There’s a little bit of misinformation out there about Sakurao Gin. To clarify, Sakurao Japanese Dry Gin limited edition uses all Hiroshima-grown botanicals. Buried at the bottom of the Sakurao Distillery botanicals page, they say “Besides these botanicals, 5 kinds of imported botanicals such as juniper berry and coriander seed are also used for SAKURAO GIN ORIGINAL.”
While the story of an all-locally grown gin— juniper— included, is romantic. The fact that you might have come here to this review under a misguided pretense (why should Sakurao Distillery go out of their way to correct the mis-information*). But that doesn’t mean you should write off Sakurao Gin based off some disingenuous promotion and hidden footnotes.
It does feature 9 botanicals from Japan— many of which are unusual and indigenous citrus fruits not seen in other products. Two in particular are the bitter Dai Dai and the also bitter— don’t stop at the name— Sweet Summer Orange. But for my money, Japanese Hinoki might be the most unusual ingredient. A popular ornamental in Japan, it’s bark and wood is renowned as an incense for its distinctive aroma.
Sakurao Gin has a very shy, almost receding, juniper-forward nose. Hints of citrus zest surround it, but ultimately, it is extraordinarily quiet and hard to get a clear nose off of.
Sipped though, Sakurao Gin bursts forward with quite a bit of citrus-dominated flavor. Orange and lime come on early. Pine-forward and slightly resinous juniper comes on mid-palate. The finish is quite warm. Sweet lemon and mandarin zest notes hit the top of the palate. From the corners, there’s a mild earthiness. There’s a delicate hint of coriander coming from Sakurao Gin, but it’s that juniper that largely dominates with the citrus occupying a space, adding color.
Despite some moments on the palate where the citrus comes through strongly, the juniper does remain the backbone of this. Even if you read their botanical list on the Sakurao Distillery website and didn’t notice the omission of juniper, I promise you would make no mistake determining it’s here. Good for classic-style gin fans though, right?
Towards the finish, a hint of green tea adds some depth and color. A hint of ginger also begins to emerge on the long finish. And a long-finish it is. I would characterize it as one of the longer finishes in a gin I’ve had in a couple years. The viscosity of the base spirit keeps it going for quite a while after your first sip.
Fans of citrus-forward Martinis, particularly served with a twist will enjoy this gin in that style. The citrus/juniper core is so strong here that you could make a 50/50 Martini and still get plenty of gin character.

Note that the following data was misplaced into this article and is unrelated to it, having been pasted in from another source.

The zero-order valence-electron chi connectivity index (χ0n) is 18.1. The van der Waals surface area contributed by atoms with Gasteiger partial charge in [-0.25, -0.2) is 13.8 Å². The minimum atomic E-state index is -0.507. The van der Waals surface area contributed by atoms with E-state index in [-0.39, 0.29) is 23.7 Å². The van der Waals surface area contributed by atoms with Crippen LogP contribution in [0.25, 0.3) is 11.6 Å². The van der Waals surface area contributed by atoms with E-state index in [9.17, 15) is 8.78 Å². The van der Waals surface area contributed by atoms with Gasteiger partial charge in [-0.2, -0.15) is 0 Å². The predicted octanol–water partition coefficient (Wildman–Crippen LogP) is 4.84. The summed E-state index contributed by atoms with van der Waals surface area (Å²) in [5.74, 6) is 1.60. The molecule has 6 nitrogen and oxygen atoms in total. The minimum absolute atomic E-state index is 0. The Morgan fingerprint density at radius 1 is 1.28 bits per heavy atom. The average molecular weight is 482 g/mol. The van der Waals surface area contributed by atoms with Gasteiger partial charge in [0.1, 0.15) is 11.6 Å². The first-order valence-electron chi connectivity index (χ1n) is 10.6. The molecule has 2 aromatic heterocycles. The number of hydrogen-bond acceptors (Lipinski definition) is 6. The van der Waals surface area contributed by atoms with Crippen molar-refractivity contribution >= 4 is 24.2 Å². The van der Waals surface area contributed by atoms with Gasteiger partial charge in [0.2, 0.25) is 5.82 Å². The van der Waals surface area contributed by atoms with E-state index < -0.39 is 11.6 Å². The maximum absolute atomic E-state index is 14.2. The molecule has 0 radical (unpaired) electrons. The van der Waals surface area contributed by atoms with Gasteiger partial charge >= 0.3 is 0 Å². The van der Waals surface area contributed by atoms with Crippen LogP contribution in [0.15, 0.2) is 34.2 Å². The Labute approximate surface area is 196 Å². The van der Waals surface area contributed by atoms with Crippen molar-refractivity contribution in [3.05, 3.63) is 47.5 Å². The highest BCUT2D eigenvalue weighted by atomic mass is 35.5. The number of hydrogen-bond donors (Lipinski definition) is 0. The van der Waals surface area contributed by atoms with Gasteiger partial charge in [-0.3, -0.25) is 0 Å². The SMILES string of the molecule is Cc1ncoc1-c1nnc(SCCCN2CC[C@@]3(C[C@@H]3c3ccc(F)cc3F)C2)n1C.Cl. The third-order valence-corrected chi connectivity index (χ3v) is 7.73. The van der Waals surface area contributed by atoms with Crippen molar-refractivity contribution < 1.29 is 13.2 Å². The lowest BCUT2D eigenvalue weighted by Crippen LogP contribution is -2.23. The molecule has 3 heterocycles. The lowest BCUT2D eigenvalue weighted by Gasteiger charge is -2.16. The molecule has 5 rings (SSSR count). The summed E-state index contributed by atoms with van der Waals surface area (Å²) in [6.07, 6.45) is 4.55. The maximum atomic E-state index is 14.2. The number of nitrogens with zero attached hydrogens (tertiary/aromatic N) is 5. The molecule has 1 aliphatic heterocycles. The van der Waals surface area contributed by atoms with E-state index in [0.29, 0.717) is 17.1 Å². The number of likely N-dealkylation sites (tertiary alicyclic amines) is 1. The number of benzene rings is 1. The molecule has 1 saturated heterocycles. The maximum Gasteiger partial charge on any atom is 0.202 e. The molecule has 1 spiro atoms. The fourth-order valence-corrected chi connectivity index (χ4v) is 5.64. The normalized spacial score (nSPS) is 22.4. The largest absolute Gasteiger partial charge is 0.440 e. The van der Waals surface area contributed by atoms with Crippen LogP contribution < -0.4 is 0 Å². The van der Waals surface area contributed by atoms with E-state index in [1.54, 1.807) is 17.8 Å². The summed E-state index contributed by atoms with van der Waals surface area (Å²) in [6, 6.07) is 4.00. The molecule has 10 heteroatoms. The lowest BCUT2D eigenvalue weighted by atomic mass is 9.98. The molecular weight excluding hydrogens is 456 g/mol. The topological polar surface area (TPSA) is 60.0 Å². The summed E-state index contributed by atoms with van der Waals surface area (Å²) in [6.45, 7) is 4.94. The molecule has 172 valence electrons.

In a Gin and Tonic, it’s more delightfully citrus forward, with lime notes almost emerging naturally from the drink without any added citrus.
Overall, Sakurao Gin
Sakurao Gin is a good citrus-forward gin with a strong juniper presence. I wish that they were a little more forthcoming about the ingredients and origin, but I won’t take points away from what I think is a solid, citrus-forward gin that will appeal to a wide range of consumers.
If a citrus and juniper-forward gin sounds good and you don’t mind that not everything was grown in Hiroshima, Sakurao Gin is a good buy.
*It’s not Whiskey Richard’s fault. In a later review he even calls them out for hiding juniper in the botanical list. “Well that was bullshit. Sakurao Distillery didn’t list juniper as a botanical, but it’s obviously here. Perhaps they just didn’t want to admit that they’re importing juniper for the Original?”**
** Yes, this is in the footnotes. I’m not trying to hide it. Just trying to illustrate the point that in the year plus that I’ve heard about this gin, no one has gone out of their way to make it abundantly clear that the original is not entirely Hiroshima grown. It’s an unusual thing. Like why hide something that no one would be upset about in the first place? If you make a good gin, tell a good story about what you’ve done. And let your Limited Edition gin be about Hiroshima. Modern day drinkers highly value transparency in process and product. So let’s just be out there. Right, Bud Light is willing to admit their product is mostly rice? Nothing scary about imported juniper. Nearly everyone gets it from Italy anyway.